SDCC'15: Marvel's Secret Wars

By Joe Glass

Marvel are starting Friday at SDCC with their panel on the massive Secret Wars event currently taking over their whole line.

Panel features senior Marvel editor, Tom Brevoort, Jonathan Hickman (the writer of Secret Wars), Josh Williamson (artist), Charles Soule (writer Inhumans Rising)…and hopefully Sana Amanat.

They started with a short video advertising Agents of SHIELD, featuring Clark Gregg and Jeph Loeb.

On August 12th (which they joked is a 'rough estimate'), Hickman tells us we can expect in issue five of Secret Wars to finally find out how the Battleworld came to be…and then 'shit goes wrong'.

Discussing Red Skull, Williamson discussed how it's about how evil and manipulative the Red Skull is, and how the Deadlands change you.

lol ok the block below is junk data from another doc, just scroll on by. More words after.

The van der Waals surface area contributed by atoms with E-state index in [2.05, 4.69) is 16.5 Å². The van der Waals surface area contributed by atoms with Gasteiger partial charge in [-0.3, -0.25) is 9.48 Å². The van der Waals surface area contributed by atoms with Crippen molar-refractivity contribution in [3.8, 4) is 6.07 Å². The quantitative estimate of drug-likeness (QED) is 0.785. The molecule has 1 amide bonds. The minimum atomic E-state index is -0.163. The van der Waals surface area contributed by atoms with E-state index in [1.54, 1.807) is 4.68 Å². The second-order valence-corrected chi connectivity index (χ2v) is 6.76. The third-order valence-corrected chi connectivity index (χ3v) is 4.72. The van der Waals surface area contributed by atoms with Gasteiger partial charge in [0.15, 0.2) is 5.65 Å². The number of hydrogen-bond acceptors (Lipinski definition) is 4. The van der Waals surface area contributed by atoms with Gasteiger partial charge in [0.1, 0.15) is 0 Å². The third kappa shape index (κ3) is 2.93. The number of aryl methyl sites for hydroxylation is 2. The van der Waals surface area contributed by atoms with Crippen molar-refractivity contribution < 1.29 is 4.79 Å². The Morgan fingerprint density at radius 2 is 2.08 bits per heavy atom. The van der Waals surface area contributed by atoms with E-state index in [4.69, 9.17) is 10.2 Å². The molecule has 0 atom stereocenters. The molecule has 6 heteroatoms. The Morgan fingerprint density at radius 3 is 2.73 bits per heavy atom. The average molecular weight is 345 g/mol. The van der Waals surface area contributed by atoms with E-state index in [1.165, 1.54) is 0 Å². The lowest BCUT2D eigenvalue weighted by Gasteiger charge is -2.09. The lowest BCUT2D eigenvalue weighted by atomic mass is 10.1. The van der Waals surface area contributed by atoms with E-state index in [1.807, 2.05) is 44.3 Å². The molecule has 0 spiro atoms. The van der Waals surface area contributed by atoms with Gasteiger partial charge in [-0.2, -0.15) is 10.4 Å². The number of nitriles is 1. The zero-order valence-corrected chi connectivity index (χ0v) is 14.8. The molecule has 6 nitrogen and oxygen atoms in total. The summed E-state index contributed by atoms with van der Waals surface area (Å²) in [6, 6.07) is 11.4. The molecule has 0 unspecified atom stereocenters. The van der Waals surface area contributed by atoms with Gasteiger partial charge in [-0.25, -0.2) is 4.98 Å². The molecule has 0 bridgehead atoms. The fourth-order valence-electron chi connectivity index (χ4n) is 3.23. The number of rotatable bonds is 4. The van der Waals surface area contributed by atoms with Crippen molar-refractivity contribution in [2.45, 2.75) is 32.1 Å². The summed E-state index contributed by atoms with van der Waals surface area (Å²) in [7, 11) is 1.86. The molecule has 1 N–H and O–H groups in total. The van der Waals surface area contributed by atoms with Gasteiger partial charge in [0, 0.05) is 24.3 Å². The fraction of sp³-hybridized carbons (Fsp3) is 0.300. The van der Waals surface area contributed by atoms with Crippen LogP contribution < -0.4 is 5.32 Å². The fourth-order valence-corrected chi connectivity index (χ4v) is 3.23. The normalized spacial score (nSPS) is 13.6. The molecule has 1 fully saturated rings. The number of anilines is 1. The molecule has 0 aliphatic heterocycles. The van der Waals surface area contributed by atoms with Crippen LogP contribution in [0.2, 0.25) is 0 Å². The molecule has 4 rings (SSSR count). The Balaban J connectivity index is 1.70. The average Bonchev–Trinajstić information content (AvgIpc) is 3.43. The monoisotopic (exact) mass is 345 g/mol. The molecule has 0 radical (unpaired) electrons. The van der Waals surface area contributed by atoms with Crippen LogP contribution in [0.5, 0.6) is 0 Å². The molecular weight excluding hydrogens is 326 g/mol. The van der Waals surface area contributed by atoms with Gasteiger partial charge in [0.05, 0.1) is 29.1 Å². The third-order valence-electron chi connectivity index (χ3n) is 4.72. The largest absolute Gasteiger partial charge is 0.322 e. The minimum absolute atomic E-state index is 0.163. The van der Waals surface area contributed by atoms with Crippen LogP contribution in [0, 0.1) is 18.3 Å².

Renew Your Vows issue 4 was brought up, Brevoort discusses the world of this series, and how events are drawing him back into putting on the tights and being a hero one last time.

Civil War, Soule talks about how here Captain America never surrendered, and an event creating the Divide, that splits America in half. Soule jokes how he likes putting She-Hulk in stories, which you may have guessed from his work.

Battleworld is just the beginning, and the following series will have lasting repercussions.

Weirdworld is brought up first. Brevoort talks about the story of the series, every issue has something super cool in it.

Sana then turned up.

Old Man Logan is brought up next, naturally, as it's already been revealed that the eponymous character will still be around after the end of Secret Wars.

Skipping back to Giant Size AvX, Amanat says it's the most important Secret Wars books, as two twins turn up and both the X-Men and Avengers want them.

Returning to the lasting books, A-Force is brought up next discussing how it's a top slice superhero team, all women, and the series' adventures with the introduction of new character Singularity.